The week before last I was in New York. Last week I was back in England, and now it’s off to Paris on Thursday. This children’s book has similar Anglo-American-French connections. It’s the first edition in French (1826) of The Adventures of Congo in Search of his Master; an American Tale by the children’s writer Eliza Farrar. When it was first published in London in 1823 it was really quite a small book; the French edition is a much more luxurious affair.
‘The hero of these adventures was a young black American, not a slave but the free servant of an enlightened family living by choice in Philadelphia, “the capital of a State where no species of slavery is allowed.” Affectionately brought up by the Stewart family, whom his father served, first as an indentured servant removed from conditions of starvation in the West Indies and thenceforth in paid employment, Congo was to accompany the youthful Charles Stewart on European travels. A shipwreck in mid-Atlantic abruptly separated servant from master, though both were miraculously saved. In the face of seemingly insurmountable difficulties, Congo was sustained by a strong religious faith, while honesty, industry, and a happy disposition earned him friendly help in his endeavours. The story moves swiftly, with few digressions, and the incidents are told with vivid detail’ (Catherine de Saint-Rat, ‘In search of the author of The Adventures of Congo’, Papers of the Bibliographical Society of America 72 (1978), 353–4). The majority of the action takes place in Ireland and Wales, which the author knew herself, before Congo and Stewart are finally reunited in London.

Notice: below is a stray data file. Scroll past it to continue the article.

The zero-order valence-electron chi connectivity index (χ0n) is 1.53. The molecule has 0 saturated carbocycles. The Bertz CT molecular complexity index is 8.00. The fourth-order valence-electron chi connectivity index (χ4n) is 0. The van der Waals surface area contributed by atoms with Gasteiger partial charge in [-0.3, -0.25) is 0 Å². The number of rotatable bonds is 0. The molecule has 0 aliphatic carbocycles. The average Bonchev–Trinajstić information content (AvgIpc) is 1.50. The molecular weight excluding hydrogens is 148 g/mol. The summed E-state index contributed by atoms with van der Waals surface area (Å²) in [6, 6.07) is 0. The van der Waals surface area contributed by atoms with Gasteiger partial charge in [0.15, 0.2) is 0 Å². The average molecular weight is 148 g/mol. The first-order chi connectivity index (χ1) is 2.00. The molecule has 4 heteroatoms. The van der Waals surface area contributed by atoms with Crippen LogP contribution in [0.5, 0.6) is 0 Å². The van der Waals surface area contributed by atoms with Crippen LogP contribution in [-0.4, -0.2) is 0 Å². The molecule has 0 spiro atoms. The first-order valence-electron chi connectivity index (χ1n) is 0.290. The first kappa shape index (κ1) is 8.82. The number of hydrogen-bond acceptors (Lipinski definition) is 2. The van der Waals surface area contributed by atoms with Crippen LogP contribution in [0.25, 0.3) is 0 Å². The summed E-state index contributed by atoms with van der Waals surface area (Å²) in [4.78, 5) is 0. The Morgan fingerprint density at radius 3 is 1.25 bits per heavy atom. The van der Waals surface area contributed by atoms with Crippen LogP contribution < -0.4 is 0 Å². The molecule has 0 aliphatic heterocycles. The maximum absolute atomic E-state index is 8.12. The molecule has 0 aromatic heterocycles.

The daughter of Nantucket Quakers, Eliza Farrar (1791–1870) was born in Dunkirk, where the family business was whaling. After the fall of Robespierre, they left France and set up again at Milford Haven in south Wales. Eliza first went to America in 1819, and nine years later married the Harvard mathematics professor, John Farrar. As well as The Adventures of Congo, she wrote The Young Lady’s Friend (Boston, 1836), which saw a number of editions.